And at the same time, you know, you have these action figures and now bobble heads. What more can a guy ask for? Maybe underoos.
What about your feeling about the comic influences on the show, how comics like Watchmen or X-Men, or Harbinger have influenced the show and what it’s like to have a comic luminary like Jeph Loeb kind of heading up the ship.
Masi Oka: I think it’s really important because our series is based on that comic book storytelling. You know, a lot of the characters are comic book archetypes and the plot does come a lot from comic book universe.
So, you know, I think there’s going to be a lot of – there might be a retelling of similar stories but because comic books are told in certain ways. It’s open ended and it’s very fast in the way it moves.
Having someone like Jeph Loeb and, you know, like (Aaron) and (Joe), and (Jesse) – having that kind of that sensibility works so greatly in our favor in terms of telling the kind of stories we want to tell on Heroes, and the pace we want to tell it in.
I was curious as to whether or not you had any aspirations to maybe write or direct an episode of Heroes or maybe provide them with some new visual effects?
Masi Oka: I’m actually doing a lot of that outside of Heroes. Within Heroes it would be great to actually possibly an episode. You know, we’ve actually been talking about that and I’m looking to shadow a couple episodes.
Of course, our schedule is really tough so, you know, it could get a little bit difficult. But writing wise, you know, what the writers do on the show is absolutely amazing.
And they’re way ahead of the curve. They have a great team assembled. And the way they write, you know, is a – what’s called gang writing and everybody writes on the episode and then the writer on record polishes it up.
So I think it’s really difficult for anybody to just “write” a Heroes episode. But fortunately I’ve had an opportunity to exercise my writing a little – like my behind the scenes skills on projects outside of Heroes. So…
Right. And are you planning on doing anymore feature work in films?
Masi Oka: Yes, absolutely.
In Season 1 there was a lot of fun that it seemed like you had and a lot of the fans had with your – Hiro’s Blog. And that’s kind of disappeared. And we were wondering if you were going to be bringing that back any time soon?
Masi Oka: You know what? That’s actually all on me because the Heroes Blog is something I wrote – you know, it’s something at – like everything I wrote and then I would pass it on to a producer and just making sure it’s okay and stuff.
And to be honest, I’ll take the blame for that one because I dropped the ball in terms about doing Hiro’s Blog in this season. Last season we couldn’t do it because it didn’t make sense, because he was 400 years before in time. But…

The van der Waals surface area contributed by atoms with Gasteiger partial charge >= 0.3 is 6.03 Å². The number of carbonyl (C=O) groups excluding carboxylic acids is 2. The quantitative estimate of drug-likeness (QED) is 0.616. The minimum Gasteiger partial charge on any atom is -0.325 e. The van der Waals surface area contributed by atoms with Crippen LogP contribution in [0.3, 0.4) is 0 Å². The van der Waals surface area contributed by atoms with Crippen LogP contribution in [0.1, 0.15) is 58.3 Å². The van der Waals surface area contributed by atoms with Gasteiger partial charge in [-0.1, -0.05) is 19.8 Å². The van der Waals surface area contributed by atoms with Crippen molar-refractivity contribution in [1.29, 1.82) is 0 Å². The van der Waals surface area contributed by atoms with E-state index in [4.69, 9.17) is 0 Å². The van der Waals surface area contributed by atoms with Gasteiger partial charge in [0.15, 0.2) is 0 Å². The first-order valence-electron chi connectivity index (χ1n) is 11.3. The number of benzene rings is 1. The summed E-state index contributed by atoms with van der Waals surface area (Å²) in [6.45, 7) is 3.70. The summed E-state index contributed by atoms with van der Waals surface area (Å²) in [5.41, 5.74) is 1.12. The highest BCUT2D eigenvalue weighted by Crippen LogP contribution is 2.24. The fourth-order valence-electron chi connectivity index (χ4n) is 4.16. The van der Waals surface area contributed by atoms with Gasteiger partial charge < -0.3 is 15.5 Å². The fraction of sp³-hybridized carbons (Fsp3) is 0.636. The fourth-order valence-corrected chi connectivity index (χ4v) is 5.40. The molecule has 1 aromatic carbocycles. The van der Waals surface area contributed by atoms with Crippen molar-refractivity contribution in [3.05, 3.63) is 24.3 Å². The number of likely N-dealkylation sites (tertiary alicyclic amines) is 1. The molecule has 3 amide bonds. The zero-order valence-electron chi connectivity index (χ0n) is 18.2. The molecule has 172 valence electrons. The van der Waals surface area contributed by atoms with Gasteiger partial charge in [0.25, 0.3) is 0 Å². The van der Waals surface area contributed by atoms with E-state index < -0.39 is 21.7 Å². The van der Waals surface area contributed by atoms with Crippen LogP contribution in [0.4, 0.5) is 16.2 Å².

Yeah, we let you get away with that one.
Masi Oka: You know what? I mean, I talked to the NBC.com folks because I am actually interested in doing it again. So if we can make it work, I’ll find a way to start writing again because it was actually really fun.
It was fun writing in – from the characters perspective and throw all the, you know, the geek references in there. So, you know, it’s a good, creative exercise.
Unfortunately I don’t have as much time as I had in Season 1. So it’s just a matter of a time balance. And I don’t want to give it off – farm it off to other people to write it for me and just put my name on it because I know a lot of other character blogs are done that way. And, you know, something like Hiro’s blog, you know, I’d feel like a disservice to the fans.
So I want to take care of that by, you know, putting my own words and putting off my own creativity on it. So if I – if it was to be done, I want to make sure that I’m the one doing it rather than farming it off to someone else.
I was wondering, your character in the Get Smart film and in the spin-off film is not completely dissimilar from Hiro because he’s hero worshipping. He’s a little bit pop culture savvy, a little self-effacing. I was wondering if you took pains to really differentiate him from Hiro because you had the opportunity to play somebody who was a little like Hiro but not Hiro?
Masi Oka: Yes, absolutely. I think, you know, that’s something you look for when you’re doing a feature film is an opportunity to show your range and do something different.
Of course, that’s always going to be a part of me and something that attracts me to the roles. You know, they’re both kind of geeks in their own senses. But, you know, Bruce’s point of view is a lot more drier and sarcastic versus Hiro’s (ebullient).
And just the fact that one speaks Japanese and one doesn’t speak Japanese, you know, kind of already puts a different spin on things in some senses. So they’re all – they’re similar yet dissimilar. And there’s – I think that’s an important thing from an actor’s perspective in terms of a career.
You always try to show something different when taking on different projects because when you have a great opportunity like Heroes and when you’re constantly challenging with it a – with what the writers give you, I think, you know, you take the – you take a future role where it does allow you to kind of try something different.
Interview By: Emma Loggins